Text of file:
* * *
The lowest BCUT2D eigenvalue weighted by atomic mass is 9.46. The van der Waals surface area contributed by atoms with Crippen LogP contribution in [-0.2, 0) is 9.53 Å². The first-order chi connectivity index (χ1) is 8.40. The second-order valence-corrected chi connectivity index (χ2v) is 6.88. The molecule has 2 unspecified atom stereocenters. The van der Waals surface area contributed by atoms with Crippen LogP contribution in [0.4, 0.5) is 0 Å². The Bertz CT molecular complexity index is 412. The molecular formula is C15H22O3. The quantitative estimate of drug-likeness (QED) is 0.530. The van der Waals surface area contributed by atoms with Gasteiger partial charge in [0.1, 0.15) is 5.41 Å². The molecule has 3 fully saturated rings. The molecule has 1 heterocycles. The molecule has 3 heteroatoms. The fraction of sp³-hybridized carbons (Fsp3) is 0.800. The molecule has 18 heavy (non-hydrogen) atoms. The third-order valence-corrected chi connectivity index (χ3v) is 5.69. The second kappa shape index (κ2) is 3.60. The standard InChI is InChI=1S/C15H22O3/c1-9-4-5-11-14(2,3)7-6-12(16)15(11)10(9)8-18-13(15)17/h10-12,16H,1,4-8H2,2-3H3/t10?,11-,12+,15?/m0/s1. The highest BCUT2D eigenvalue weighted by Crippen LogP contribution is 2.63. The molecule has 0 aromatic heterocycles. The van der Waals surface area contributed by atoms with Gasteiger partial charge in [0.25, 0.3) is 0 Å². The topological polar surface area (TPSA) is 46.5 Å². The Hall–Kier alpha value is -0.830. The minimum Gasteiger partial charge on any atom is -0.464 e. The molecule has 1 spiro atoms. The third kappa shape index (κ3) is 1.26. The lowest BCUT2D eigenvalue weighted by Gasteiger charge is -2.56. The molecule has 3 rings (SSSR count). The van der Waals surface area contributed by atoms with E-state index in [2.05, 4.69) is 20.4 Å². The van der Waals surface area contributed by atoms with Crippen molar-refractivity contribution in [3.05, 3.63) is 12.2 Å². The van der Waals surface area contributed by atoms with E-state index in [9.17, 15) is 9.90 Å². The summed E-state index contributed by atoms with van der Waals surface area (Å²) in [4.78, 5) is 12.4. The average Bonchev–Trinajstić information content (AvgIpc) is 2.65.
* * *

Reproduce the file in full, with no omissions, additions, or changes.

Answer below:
The lowest BCUT2D eigenvalue weighted by atomic mass is 9.46. The van der Waals surface area contributed by atoms with Crippen LogP contribution in [-0.2, 0) is 9.53 Å². The first-order chi connectivity index (χ1) is 8.40. The second-order valence-corrected chi connectivity index (χ2v) is 6.88. The molecule has 2 unspecified atom stereocenters. The van der Waals surface area contributed by atoms with Crippen LogP contribution in [0.4, 0.5) is 0 Å². The Bertz CT molecular complexity index is 412. The molecular formula is C15H22O3. The quantitative estimate of drug-likeness (QED) is 0.530. The van der Waals surface area contributed by atoms with Gasteiger partial charge in [0.1, 0.15) is 5.41 Å². The molecule has 3 fully saturated rings. The molecule has 1 heterocycles. The molecule has 3 heteroatoms. The fraction of sp³-hybridized carbons (Fsp3) is 0.800. The molecule has 18 heavy (non-hydrogen) atoms. The third-order valence-corrected chi connectivity index (χ3v) is 5.69. The second kappa shape index (κ2) is 3.60. The standard InChI is InChI=1S/C15H22O3/c1-9-4-5-11-14(2,3)7-6-12(16)15(11)10(9)8-18-13(15)17/h10-12,16H,1,4-8H2,2-3H3/t10?,11-,12+,15?/m0/s1. The highest BCUT2D eigenvalue weighted by Crippen LogP contribution is 2.63. The molecule has 0 aromatic heterocycles. The van der Waals surface area contributed by atoms with Gasteiger partial charge in [0.25, 0.3) is 0 Å². The topological polar surface area (TPSA) is 46.5 Å². The Hall–Kier alpha value is -0.830. The minimum Gasteiger partial charge on any atom is -0.464 e. The molecule has 1 spiro atoms. The third kappa shape index (κ3) is 1.26. The lowest BCUT2D eigenvalue weighted by Gasteiger charge is -2.56. The molecule has 3 rings (SSSR count). The van der Waals surface area contributed by atoms with E-state index in [2.05, 4.69) is 20.4 Å². The van der Waals surface area contributed by atoms with Crippen molar-refractivity contribution in [3.05, 3.63) is 12.2 Å². The van der Waals surface area contributed by atoms with E-state index in [9.17, 15) is 9.90 Å². The summed E-state index contributed by atoms with van der Waals surface area (Å²) in [4.78, 5) is 12.4. The average Bonchev–Trinajstić information content (AvgIpc) is 2.65.